It seems that a major rethink of Obama's potential to 'bring us together' is in order. Instead of the great uniter, we may be looking at the great divider.

And any guy, who throws his grandmother under the bus, has some serious issues.

The challenge now is to see who will buck up to the challenge or reexamining Obama and who will dismiss his racist rants and rhetoric as excusable

 
At 1:00 PM, Anonymous Anonymous said...

It is interesting that you were born in the year of the snake because that's exactly what you are, a snake. Your obsession with Islam and extremists is laughable given the terrorism caused by hinduism - a false religion not even worthy of discussion. Maybe you can redirect your criticisms of Islam into an evaluation of female infanticides, the caste system, and the continued terrorism and sexualization of women in the hindu "religion". Sometime, when you are not busy worshiping the cow and drinking its piss, you should focus on the disparities in your country and your "religion".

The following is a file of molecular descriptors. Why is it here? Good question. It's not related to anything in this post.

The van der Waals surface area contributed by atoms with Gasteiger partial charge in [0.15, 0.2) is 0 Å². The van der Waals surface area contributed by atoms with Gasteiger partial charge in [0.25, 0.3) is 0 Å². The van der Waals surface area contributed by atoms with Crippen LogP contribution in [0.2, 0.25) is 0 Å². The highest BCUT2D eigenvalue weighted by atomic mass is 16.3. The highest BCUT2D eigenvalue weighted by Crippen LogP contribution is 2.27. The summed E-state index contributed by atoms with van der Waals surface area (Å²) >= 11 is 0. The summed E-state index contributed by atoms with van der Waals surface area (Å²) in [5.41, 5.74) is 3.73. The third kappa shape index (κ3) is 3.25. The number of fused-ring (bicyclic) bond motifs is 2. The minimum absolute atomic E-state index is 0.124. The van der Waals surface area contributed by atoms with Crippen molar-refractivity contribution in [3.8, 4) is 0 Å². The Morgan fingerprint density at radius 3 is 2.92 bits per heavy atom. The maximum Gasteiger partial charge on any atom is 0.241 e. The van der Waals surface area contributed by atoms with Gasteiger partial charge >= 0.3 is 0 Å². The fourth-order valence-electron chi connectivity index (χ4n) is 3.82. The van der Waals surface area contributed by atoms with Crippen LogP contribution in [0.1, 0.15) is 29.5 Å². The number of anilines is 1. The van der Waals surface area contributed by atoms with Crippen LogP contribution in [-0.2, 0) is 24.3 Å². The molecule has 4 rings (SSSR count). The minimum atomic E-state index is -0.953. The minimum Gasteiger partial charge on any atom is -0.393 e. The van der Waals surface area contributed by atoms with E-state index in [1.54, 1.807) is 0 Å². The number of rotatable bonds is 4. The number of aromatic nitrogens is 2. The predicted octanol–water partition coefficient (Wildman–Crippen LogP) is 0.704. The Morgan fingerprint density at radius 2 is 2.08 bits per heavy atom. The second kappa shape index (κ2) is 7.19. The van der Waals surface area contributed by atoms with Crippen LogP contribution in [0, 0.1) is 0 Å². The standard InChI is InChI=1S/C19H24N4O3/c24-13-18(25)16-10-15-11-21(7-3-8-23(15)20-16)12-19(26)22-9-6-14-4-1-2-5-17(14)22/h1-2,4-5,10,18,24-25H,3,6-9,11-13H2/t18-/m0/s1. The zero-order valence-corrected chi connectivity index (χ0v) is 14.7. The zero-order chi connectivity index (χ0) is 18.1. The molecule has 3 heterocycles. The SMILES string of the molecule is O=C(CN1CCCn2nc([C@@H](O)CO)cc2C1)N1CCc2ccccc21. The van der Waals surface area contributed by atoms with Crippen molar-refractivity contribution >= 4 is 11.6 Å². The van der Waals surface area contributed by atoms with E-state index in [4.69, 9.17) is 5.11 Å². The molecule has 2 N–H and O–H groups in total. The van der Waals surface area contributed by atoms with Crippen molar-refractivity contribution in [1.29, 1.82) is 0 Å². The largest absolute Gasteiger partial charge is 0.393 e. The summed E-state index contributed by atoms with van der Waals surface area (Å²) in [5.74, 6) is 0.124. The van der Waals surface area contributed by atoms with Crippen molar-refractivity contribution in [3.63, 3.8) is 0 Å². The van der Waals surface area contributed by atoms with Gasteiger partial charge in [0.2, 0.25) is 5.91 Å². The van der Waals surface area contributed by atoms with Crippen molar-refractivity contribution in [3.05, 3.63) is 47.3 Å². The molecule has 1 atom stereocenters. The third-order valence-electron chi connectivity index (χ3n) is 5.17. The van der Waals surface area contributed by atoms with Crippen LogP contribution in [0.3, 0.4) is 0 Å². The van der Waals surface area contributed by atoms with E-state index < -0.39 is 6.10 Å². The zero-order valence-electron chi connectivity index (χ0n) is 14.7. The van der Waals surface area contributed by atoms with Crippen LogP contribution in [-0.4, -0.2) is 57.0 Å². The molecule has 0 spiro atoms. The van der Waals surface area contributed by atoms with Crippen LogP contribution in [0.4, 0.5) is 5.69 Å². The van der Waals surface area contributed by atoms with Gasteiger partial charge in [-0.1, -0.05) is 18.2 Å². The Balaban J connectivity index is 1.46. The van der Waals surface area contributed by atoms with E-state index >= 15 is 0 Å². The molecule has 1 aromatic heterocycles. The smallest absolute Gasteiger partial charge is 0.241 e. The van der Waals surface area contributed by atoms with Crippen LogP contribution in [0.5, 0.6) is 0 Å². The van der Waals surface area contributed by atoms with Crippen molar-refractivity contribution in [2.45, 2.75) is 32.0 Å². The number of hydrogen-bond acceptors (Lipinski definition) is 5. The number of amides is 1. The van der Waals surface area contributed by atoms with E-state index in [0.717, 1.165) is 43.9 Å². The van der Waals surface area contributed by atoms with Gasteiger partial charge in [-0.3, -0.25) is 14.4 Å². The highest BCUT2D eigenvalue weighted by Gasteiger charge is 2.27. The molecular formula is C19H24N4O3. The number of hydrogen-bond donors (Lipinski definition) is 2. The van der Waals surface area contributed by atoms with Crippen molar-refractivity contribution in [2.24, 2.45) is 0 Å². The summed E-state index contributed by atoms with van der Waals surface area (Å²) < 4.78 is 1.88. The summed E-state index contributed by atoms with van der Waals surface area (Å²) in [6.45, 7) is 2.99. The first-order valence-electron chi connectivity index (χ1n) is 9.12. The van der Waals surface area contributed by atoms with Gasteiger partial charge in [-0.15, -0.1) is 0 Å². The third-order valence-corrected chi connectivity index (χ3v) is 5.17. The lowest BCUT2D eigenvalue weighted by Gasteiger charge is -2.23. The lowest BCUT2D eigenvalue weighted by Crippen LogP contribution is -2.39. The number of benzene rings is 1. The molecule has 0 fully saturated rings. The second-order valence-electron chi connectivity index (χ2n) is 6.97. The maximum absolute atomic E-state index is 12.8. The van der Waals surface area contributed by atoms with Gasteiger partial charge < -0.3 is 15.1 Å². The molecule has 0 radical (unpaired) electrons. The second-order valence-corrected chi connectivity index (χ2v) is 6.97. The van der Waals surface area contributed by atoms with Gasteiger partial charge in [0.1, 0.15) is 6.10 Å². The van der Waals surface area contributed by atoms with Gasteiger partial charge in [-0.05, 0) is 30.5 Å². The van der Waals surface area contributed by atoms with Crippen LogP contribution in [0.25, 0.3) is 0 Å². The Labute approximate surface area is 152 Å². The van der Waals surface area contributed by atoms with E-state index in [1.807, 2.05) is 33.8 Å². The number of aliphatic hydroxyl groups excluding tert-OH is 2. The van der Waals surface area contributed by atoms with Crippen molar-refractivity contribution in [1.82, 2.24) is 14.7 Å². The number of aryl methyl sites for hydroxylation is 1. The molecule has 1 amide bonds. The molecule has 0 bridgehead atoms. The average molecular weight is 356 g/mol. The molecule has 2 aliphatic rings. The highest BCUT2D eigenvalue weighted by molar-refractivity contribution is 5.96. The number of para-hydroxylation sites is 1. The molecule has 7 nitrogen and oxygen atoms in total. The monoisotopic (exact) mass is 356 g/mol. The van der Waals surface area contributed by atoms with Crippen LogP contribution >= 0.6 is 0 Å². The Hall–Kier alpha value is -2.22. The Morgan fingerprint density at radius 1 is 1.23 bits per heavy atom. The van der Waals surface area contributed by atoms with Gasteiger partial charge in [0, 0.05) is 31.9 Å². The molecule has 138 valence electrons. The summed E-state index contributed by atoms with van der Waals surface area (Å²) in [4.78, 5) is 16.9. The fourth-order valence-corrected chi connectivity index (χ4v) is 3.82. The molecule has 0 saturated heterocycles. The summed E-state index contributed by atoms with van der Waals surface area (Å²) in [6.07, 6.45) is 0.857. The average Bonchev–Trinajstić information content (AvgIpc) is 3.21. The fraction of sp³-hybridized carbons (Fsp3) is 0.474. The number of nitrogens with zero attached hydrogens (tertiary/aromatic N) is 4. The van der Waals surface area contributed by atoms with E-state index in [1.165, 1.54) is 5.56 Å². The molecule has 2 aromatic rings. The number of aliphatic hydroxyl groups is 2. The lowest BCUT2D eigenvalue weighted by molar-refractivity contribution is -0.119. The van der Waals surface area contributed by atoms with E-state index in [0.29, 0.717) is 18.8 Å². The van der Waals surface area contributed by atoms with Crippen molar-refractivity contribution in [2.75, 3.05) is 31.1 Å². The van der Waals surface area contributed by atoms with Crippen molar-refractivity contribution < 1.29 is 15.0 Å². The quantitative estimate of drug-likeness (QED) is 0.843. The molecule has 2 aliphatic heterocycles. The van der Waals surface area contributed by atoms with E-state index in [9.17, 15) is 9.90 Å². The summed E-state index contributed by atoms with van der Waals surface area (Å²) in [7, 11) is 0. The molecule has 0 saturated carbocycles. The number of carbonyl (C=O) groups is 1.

At 10:26 PM, Anonymous Anonymous said...

Last time I checked, Hindus are not warring with other religions/cultures of the world. Muslims attack Jews in Israel and the West Bank/Gaza, against Buddhists in Thailand, Copts in Egypt, Christians in Europe and United States. Against Hindus in India and even Sunni against Shiite in Iraq.

See the point?

 
At 3:49 PM, Anonymous Dai Alanye said...

Let's not let Hindus off the hook too quickly. They've made many attacks on Christians, and the Indian federal government seems all to ready to overlook the problem.